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Staying on with the sound of music - Symphony Esplanade

It is still a music shop, but prominent among the products on display are phone devices and kitchenware

Chandrima S. Bhattacharya | Published 19.09.22, 09:57 AM
Prem Kumar Gupta at Symphony in Dharmatala.

Prem Kumar Gupta at Symphony in Dharmatala.

Picture by Subhendu Chaki

As you enter Symphony, the landmark music store in Dharmatala, you are greeted in by a blast of Chand chhupa badal mein, the popular song from the 1999 film Hum Dil De Chuke Sanam. Somehow you wonder whether the beats were there in the original, that is, if this is not the original. Then you wonder why you cannot tell an original from a cover sometimes.

Music has changed a lot in the last few decades. So have music stores. Symphony is still a music shop, but prominent among the products on display are phone devices and kitchenware. So it is very rewarding to meet Prem Kumar Gupta, the 72-year-old proprietor of the store, who is always found at his store and whose voice seems to prevail over the loud demo music for customers at the shop and its general bustle or the noise constantly spilling over from the hawkers’ stalls outside and the Metro station, speaking metaphorically. He has been at his post for four decades, watching his own store change beyond recognition. He himself has presided over this change, but with a deep sense of loss.

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The soul of Indian music, he feels, is melody. He misses it.

Gupta’s father, from Uttar Pradesh, had moved to Kolkata when Gupta was a few months old, and had set up first Symphony store in Howrah in 1962 and the second one in New Market in 1964 (another landmark, managed by Gupta’s brother, now also forced to accommodate kitchenware). This store opened in 1982 and has been managed by Gupta since.

The years he has been associated with the stores — he had been helping out at the New Market outlet from its earliest years — coincide with the years of major shifts in the music business, in its format, and the sound of music itself.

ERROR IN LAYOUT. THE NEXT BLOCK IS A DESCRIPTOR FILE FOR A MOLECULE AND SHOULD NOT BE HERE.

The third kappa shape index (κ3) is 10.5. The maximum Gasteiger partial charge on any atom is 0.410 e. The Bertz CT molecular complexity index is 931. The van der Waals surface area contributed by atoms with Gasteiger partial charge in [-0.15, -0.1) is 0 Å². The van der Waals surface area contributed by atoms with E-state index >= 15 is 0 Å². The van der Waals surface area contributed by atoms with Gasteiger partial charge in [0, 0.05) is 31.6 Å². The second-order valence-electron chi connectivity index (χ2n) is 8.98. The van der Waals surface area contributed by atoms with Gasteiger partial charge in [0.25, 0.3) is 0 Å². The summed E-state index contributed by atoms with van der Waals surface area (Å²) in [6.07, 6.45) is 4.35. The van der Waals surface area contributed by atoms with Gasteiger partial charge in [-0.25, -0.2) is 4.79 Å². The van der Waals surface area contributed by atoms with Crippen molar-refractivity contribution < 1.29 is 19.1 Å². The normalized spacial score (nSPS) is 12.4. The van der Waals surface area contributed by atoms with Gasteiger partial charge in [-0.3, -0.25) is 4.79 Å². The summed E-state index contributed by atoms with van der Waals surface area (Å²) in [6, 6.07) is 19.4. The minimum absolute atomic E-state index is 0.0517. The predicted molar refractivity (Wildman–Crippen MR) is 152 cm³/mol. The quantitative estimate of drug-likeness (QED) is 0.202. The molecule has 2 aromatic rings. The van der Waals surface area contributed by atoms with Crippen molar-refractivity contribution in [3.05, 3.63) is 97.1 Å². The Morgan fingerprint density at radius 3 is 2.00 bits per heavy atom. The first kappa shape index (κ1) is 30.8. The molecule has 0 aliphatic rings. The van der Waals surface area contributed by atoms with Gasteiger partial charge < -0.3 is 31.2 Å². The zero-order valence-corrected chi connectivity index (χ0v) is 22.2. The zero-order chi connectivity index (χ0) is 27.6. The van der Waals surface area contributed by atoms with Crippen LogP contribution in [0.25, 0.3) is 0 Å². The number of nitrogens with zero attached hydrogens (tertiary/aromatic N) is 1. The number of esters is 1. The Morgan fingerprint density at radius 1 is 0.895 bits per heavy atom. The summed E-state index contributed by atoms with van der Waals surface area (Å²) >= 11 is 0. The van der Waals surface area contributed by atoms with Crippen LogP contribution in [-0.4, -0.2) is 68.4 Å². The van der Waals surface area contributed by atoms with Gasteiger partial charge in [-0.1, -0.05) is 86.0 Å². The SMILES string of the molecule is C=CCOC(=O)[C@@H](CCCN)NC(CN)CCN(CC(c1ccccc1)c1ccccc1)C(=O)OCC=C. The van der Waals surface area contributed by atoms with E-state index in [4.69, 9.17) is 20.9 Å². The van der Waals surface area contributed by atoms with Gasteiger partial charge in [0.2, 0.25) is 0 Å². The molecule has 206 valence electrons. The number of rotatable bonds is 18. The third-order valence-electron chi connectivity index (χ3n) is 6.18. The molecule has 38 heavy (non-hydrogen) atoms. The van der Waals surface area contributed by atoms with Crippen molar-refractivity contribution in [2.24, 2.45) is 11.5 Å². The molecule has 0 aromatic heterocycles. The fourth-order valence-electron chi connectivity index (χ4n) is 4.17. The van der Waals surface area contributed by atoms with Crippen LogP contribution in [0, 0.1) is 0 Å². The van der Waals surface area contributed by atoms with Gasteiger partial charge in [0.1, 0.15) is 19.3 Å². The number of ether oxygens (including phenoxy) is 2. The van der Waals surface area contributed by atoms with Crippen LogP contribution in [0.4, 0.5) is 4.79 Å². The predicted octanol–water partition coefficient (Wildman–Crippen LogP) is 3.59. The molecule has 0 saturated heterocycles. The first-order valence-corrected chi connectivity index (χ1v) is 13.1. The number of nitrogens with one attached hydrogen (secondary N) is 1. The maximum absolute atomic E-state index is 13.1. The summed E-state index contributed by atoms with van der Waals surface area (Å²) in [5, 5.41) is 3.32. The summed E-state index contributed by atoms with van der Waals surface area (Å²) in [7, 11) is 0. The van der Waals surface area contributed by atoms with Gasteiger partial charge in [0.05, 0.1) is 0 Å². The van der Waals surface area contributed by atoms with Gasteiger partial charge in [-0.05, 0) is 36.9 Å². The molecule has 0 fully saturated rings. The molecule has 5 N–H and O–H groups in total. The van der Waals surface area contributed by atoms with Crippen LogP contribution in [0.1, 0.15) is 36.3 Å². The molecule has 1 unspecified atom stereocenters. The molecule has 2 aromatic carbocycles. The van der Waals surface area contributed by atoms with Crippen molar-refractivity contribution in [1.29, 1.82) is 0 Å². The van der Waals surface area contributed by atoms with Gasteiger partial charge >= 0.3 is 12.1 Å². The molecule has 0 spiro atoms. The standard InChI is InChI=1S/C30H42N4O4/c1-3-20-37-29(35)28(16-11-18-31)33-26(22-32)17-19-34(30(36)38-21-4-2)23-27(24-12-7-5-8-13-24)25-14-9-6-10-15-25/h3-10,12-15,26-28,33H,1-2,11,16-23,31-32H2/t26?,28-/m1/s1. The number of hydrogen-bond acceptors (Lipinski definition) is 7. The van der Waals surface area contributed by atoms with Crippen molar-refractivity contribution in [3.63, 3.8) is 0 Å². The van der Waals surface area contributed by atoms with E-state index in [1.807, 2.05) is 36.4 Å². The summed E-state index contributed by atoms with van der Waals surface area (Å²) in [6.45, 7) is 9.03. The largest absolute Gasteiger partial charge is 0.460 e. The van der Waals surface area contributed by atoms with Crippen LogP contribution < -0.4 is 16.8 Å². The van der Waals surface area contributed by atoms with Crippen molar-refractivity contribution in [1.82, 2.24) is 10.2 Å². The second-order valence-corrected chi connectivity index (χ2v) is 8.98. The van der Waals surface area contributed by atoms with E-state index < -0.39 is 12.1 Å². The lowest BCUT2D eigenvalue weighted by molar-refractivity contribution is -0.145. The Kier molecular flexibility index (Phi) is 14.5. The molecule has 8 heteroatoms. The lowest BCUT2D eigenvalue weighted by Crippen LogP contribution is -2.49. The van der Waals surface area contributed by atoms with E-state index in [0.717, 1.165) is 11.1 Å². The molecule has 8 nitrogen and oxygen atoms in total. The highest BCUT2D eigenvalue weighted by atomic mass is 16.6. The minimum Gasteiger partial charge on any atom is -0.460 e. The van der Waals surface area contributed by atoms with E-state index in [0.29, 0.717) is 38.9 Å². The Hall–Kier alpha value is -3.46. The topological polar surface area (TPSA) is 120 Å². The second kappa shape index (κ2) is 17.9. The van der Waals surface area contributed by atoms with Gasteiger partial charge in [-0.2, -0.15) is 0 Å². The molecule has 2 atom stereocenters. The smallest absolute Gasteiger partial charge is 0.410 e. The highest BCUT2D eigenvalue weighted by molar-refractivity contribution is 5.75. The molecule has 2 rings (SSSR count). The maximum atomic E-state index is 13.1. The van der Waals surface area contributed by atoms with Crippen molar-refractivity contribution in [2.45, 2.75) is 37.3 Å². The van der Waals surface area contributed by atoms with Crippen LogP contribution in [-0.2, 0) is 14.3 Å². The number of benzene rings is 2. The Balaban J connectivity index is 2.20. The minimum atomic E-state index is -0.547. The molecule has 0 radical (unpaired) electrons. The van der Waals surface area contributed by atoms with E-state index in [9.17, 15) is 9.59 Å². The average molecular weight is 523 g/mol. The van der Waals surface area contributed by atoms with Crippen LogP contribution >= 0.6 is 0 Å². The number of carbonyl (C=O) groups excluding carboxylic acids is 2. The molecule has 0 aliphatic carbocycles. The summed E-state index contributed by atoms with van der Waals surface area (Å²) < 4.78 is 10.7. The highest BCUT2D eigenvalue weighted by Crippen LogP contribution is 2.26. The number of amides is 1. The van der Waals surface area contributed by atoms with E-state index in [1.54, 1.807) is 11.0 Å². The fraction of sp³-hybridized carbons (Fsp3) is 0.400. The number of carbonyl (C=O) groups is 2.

“In the 60s, the age of record players and 78rpm, HMV was the only major music company. Recording would be live. Music was spontaneous. The musician played with the singer. Nothing was added,” says Gupta, fluent in Hindi, Bengali and English.

In the 80s, sound mixing started. At the same time cassettes took over, bringing about the end of records. From 1982 to 2002 cassettes ruled. Then came CDs, followed by pen drives and hard discs. The more recorded music lost its physical formatting, the less it could be sold from stores.

But something more vital was lost.

“Indian music requires analogue effect,” says Gupta. “At least I feel that,” he adds humbly. “Digital is ok where you’re doing beat music or where the notes are straight. But Indian music generally uses meend.” This is a kind of bridge between two notes; it makes one note gently glide when it travels into another. It gives traditional Indian music one of its fundamental features. This can get lost in digital formats, where the sound can be too thin.

Digitisation has also changed the making of music. “The singer’s voice is reconditioned and auto-tuned. We get an artificial voice. Now everyone sounds alike,” says Gupta, even as an employee turns up the volume of a device for a customer. Gupta gently asks the employee to lower the volume. “Today you can’t even recognise Asha Bhonsle’s voice after digital correction,” he laughs.

“Whenever you add something, you lose something. This is true not only about music. This is nature’s principle.” But what was getting lost was not clear to people. “It’s still not clear to people. This generation has not heard a kind of sound. The resonance of music is not in their memory.”